chapter 6:

trail of tears / put the gun down

it's the end of the moment. it's the only way home.
I don't know where I'm going. I keep on walking.

deep self-reflection – if done right – may turn over some stones...

our main character’s journey leads him to confront and examine pain, on both a macro and then on a micro (or personal) level…

I wrote the melody in “trail of tears” as a teenager...

at the time, I had just moved to Georgia – around an hour from the New Echota Historic Site.

New Echota, GA was the legislative, judicial, and literary center of the Cherokee nation in 1838 – when the Cherokee nation was forced to walk thousands of miles to give up its lands east of the Mississippi River, as part of Andrew Jackson's Indian removal policy. the Cherokee people called this journey the "Trail of Tears," because of its devastating effects – over 4,000 out of 15,000 of the Cherokees died.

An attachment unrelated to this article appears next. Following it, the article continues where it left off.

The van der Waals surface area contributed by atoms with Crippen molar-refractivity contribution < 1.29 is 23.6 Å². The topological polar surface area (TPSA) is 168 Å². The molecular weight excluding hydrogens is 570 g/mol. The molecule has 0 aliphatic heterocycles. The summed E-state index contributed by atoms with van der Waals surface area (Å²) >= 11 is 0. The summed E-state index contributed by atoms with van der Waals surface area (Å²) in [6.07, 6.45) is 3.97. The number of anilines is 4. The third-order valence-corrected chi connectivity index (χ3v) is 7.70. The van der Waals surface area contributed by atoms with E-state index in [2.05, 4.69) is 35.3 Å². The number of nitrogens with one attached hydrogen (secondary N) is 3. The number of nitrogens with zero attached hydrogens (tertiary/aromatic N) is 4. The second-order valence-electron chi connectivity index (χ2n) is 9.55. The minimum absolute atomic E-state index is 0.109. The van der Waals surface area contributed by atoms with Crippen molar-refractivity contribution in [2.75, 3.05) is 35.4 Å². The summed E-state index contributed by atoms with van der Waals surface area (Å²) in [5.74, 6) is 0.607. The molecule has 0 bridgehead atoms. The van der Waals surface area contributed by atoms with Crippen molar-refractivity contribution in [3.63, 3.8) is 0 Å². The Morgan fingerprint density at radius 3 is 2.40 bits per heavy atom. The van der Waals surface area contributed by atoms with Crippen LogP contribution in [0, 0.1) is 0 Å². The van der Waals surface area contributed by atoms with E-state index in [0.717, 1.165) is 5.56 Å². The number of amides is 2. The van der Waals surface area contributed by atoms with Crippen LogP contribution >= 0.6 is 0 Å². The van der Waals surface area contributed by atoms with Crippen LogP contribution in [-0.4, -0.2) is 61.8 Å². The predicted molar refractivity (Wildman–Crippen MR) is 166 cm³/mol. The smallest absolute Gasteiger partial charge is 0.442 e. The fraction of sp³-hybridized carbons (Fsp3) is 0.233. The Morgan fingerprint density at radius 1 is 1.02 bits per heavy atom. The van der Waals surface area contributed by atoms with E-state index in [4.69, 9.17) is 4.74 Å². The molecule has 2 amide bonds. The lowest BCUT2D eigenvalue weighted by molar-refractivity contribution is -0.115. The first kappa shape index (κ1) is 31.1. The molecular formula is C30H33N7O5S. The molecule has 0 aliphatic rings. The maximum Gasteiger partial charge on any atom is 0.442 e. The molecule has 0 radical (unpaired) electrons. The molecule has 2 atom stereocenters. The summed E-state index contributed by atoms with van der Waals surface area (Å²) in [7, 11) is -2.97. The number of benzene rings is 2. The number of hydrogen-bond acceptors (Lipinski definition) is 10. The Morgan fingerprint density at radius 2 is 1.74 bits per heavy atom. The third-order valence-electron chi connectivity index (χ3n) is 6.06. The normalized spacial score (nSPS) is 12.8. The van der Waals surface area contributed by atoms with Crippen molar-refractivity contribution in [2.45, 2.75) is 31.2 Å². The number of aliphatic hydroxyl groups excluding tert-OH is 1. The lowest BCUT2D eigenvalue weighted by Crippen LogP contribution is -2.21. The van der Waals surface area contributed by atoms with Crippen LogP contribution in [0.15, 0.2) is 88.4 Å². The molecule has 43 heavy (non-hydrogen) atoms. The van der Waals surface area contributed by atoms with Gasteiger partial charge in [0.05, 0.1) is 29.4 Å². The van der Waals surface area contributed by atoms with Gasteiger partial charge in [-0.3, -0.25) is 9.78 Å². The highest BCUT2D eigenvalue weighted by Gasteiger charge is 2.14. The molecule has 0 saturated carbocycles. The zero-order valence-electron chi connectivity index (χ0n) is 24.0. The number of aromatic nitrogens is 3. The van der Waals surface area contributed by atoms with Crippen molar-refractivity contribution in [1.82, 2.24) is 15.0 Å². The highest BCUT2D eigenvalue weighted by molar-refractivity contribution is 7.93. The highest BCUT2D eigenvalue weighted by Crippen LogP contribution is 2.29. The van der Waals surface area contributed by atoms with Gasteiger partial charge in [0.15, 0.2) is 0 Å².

visitors to New Echota can tour Cherokee homes, a school, a print shop, a tavern, and the tribal Supreme Court Building, to this day.

though many years have passed, I keep going back to this melody.

“put the gun down” was written and composed as a separate song, many years later. it arose out of a deeply personal experience of pain, brought on by a loved one taking his own life.

the combination was not thought out… it happened naturally during a live performance. it made sense. the two songs evoked the same feeling in me – one macro, the other micro.

as a songwriter, i find it easier to get to the truth of any matter, if i can draw parallels to personal experience. atrocities that occur at a mass scale – like the trail of tears – are difficult to truly comprehend… let alone feel. but personal tragedies can help evoke empathy for the suffering of others.

~ G.

of course, confrontation and contemplation don’t necessarily bring resolution or ease of mind. sometimes they have the opposite effect...

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